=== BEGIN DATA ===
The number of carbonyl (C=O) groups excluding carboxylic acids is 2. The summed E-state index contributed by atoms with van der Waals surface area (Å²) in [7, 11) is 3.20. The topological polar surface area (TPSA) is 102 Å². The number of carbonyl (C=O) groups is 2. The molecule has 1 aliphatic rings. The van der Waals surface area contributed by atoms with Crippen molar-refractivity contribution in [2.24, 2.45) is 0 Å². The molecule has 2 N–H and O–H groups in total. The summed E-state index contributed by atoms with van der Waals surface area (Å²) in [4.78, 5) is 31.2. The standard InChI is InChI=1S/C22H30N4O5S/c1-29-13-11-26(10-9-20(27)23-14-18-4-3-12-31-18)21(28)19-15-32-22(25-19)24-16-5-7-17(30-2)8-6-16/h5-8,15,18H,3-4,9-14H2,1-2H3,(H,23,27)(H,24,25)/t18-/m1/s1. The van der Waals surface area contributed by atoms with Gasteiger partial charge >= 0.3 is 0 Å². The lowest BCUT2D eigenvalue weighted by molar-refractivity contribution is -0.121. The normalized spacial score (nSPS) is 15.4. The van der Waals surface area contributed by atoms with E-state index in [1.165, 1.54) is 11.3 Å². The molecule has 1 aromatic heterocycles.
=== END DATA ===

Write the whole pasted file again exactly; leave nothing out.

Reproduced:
The number of carbonyl (C=O) groups excluding carboxylic acids is 2. The summed E-state index contributed by atoms with van der Waals surface area (Å²) in [7, 11) is 3.20. The topological polar surface area (TPSA) is 102 Å². The number of carbonyl (C=O) groups is 2. The molecule has 1 aliphatic rings. The van der Waals surface area contributed by atoms with Crippen molar-refractivity contribution in [2.24, 2.45) is 0 Å². The molecule has 2 N–H and O–H groups in total. The summed E-state index contributed by atoms with van der Waals surface area (Å²) in [4.78, 5) is 31.2. The standard InChI is InChI=1S/C22H30N4O5S/c1-29-13-11-26(10-9-20(27)23-14-18-4-3-12-31-18)21(28)19-15-32-22(25-19)24-16-5-7-17(30-2)8-6-16/h5-8,15,18H,3-4,9-14H2,1-2H3,(H,23,27)(H,24,25)/t18-/m1/s1. The van der Waals surface area contributed by atoms with Gasteiger partial charge >= 0.3 is 0 Å². The lowest BCUT2D eigenvalue weighted by molar-refractivity contribution is -0.121. The normalized spacial score (nSPS) is 15.4. The van der Waals surface area contributed by atoms with E-state index in [1.165, 1.54) is 11.3 Å². The molecule has 1 aromatic heterocycles.